The graves (Lk 11:44-11:44)

“Woe to you!

You are

Like unmarked graves.

People walk

Over them

Without realizing it.”

 

οὐαὶ ὑμῖν, ὅτι ἐστὲ ὡς τὰ μνημεῖα τὰ ἄδηλα, καὶ οἱ ἄνθρωποι οἱ περιπατοῦντες ἐπάνω οὐκ οἴδασιν.

 

Luke indicated that Jesus continued to pick on his dinner guests, the Pharisees.  Jesus cursed these Pharisees without naming them.  He said woe to them (οὐαὶ ὑμῖν) because they were like unmarked graves (ὅτι ἐστὲ ὡς τὰ μνημεῖα τὰ ἄδηλα) that people or men would walk over without realizing it (καὶ οἱ ἄνθρωποι οἱ περιπατοῦντες ἐπάνω οὐκ οἴδασιν).  There was something similar in Matthew, chapter 23:27, where Jesus continued to curse the Pharisees and the Scribes.  There was no doubt that Jesus was cursing the Scribes and the Pharisees because of their false hearts.  They were like whitewashed tombs, that looked outwardly beautiful.  However, the inside of these unmarked tombs was full of the bones of dead people and other kinds of filth or impure things.  Thus, the Pharisees appear to look righteous on the outside to others.  However, on the inside, in their hearts, they were full of hypocrisy, iniquity, and lawlessness.  Matthew went into more detail than Luke did here, sitting with them at dinner.  Have you ever complained directly to people at a dinner party?

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Judas Maccabeus and the nomads (2 Macc 12:10-12:12)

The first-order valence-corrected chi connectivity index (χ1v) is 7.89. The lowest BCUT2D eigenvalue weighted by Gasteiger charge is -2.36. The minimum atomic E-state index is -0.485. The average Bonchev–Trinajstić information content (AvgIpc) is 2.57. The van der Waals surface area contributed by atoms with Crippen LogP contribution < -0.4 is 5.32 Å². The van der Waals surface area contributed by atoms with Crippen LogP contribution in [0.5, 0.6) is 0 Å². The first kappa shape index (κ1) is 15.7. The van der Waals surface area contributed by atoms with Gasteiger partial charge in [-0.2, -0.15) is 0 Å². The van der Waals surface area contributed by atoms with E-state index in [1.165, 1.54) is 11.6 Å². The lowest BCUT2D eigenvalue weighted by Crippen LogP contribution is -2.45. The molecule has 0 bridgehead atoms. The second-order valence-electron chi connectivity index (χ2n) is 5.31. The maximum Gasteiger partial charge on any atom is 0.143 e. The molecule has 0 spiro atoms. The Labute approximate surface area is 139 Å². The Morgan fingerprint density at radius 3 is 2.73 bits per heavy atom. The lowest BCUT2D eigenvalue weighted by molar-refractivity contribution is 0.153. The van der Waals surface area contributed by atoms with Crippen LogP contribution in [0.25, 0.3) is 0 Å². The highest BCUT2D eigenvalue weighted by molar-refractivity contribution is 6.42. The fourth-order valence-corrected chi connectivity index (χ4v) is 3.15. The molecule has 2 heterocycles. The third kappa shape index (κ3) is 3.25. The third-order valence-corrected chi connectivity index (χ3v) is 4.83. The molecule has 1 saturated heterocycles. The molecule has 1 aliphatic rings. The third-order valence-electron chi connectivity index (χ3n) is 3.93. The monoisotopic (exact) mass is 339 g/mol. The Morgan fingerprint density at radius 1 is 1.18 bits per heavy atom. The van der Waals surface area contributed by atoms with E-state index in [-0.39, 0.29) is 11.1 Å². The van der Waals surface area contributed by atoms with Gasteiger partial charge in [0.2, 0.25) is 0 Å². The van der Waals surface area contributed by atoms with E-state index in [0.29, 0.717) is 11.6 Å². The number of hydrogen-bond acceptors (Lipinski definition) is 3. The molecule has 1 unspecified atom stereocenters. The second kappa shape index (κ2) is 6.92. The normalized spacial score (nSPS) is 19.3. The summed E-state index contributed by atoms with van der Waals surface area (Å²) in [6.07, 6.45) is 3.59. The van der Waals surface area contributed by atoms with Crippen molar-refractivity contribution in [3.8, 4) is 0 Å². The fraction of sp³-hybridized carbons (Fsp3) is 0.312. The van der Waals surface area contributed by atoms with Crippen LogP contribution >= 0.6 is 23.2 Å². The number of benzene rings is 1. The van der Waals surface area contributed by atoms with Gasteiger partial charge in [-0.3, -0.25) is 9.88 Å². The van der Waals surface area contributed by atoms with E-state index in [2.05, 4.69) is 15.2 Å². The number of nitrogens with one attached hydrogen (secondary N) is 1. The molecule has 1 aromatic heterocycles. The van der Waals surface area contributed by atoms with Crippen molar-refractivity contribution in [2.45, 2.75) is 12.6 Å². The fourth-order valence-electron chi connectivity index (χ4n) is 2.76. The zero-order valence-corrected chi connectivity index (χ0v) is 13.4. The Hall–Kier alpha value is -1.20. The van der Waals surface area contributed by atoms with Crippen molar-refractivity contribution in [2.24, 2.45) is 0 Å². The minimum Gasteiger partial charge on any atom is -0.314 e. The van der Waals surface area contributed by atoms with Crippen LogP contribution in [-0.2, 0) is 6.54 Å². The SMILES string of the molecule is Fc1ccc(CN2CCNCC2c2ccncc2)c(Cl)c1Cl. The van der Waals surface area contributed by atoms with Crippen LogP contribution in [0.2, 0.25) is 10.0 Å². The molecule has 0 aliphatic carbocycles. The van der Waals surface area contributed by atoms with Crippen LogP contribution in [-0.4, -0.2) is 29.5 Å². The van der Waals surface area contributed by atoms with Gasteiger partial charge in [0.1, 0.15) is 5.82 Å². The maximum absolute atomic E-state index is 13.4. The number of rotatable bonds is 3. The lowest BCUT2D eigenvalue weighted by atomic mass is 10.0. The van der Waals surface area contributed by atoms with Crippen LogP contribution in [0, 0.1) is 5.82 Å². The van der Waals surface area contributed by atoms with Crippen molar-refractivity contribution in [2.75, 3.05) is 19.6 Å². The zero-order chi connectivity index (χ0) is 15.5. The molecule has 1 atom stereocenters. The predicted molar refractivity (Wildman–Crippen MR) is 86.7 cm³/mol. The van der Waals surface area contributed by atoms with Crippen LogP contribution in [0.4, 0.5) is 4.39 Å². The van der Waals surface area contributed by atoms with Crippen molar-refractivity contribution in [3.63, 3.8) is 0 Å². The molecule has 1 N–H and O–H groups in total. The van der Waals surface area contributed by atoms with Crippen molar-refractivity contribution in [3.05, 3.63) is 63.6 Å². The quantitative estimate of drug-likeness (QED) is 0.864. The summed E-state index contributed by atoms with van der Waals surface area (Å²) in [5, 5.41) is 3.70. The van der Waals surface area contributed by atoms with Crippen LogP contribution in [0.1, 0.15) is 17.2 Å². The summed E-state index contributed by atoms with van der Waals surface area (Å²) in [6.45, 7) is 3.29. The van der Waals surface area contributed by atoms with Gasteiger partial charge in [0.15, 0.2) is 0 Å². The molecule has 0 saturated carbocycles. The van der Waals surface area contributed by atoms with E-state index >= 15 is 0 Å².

“When they had gone more than a mile from there, on their march against Timothy, at least five thousand Arabs with five hundred cavalry attacked them. After a hard fight Judas Maccabeus and his companions, with God’s help, were victorious. The defeated nomads begged Judas Maccabeus to grant them pledges of friendship, promising to give livestock. They promised to help his people in all other ways. Judas Maccabeus, realizing that they might indeed be useful in many ways, agreed to make peace with them. After receiving his pledges, they went back to their tents.”

This episode is not linked with the preceding episodes on the coast because this takes place on the east side of the Jordan River. This is more about the battles with Timothy, even though it says that they were only a mile away. In fact, it is fairly similar to 1 Maccabees, chapter 5.   5,000 Arabs and 500 cavalry attacked Judas Maccabeus and his troops. With God’s help he was victorious. However, the defeated nomads wanted to make friends with Judas Maccabeus. They promised to give him livestock and be helpful in other ways. Judas Maccabeus realized that they might be useful. Thus he made peace with them. This is one of the few stories where the defeated people begged for peace and Judas Maccabeus agreed to it. Otherwise, he normally just wiped them out.